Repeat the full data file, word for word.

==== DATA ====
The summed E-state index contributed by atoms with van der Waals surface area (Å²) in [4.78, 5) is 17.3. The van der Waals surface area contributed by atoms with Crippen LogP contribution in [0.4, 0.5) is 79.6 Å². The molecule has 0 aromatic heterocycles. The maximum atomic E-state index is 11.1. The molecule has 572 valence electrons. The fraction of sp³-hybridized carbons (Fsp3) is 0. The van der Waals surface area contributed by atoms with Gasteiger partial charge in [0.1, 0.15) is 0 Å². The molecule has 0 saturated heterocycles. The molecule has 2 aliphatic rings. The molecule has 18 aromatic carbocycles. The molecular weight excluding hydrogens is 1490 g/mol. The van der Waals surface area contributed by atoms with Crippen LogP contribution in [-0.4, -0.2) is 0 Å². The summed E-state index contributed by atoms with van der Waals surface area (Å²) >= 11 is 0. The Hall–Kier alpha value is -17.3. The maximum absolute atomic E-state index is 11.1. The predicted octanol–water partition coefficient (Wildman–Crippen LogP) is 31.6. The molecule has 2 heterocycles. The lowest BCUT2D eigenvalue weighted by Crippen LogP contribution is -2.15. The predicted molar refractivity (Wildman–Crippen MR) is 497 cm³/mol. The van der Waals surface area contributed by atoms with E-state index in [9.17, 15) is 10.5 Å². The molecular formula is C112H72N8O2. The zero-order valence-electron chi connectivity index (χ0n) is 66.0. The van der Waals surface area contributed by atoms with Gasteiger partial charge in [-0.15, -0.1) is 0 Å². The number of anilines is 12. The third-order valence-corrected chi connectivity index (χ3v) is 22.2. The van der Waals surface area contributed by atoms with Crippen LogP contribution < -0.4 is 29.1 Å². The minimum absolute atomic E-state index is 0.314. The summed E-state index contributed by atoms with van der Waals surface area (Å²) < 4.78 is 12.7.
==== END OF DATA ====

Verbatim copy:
The summed E-state index contributed by atoms with van der Waals surface area (Å²) in [4.78, 5) is 17.3. The van der Waals surface area contributed by atoms with Crippen LogP contribution in [0.4, 0.5) is 79.6 Å². The molecule has 0 aromatic heterocycles. The maximum atomic E-state index is 11.1. The molecule has 572 valence electrons. The fraction of sp³-hybridized carbons (Fsp3) is 0. The van der Waals surface area contributed by atoms with Gasteiger partial charge in [0.1, 0.15) is 0 Å². The molecule has 0 saturated heterocycles. The molecule has 2 aliphatic rings. The molecule has 18 aromatic carbocycles. The molecular weight excluding hydrogens is 1490 g/mol. The van der Waals surface area contributed by atoms with Crippen LogP contribution in [-0.4, -0.2) is 0 Å². The summed E-state index contributed by atoms with van der Waals surface area (Å²) >= 11 is 0. The Hall–Kier alpha value is -17.3. The maximum absolute atomic E-state index is 11.1. The predicted octanol–water partition coefficient (Wildman–Crippen LogP) is 31.6. The molecule has 2 heterocycles. The lowest BCUT2D eigenvalue weighted by Crippen LogP contribution is -2.15. The predicted molar refractivity (Wildman–Crippen MR) is 497 cm³/mol. The van der Waals surface area contributed by atoms with E-state index in [9.17, 15) is 10.5 Å². The molecular formula is C112H72N8O2. The zero-order valence-electron chi connectivity index (χ0n) is 66.0. The van der Waals surface area contributed by atoms with Gasteiger partial charge in [-0.15, -0.1) is 0 Å². The number of anilines is 12. The third-order valence-corrected chi connectivity index (χ3v) is 22.2. The van der Waals surface area contributed by atoms with Crippen LogP contribution < -0.4 is 29.1 Å². The minimum absolute atomic E-state index is 0.314. The summed E-state index contributed by atoms with van der Waals surface area (Å²) < 4.78 is 12.7.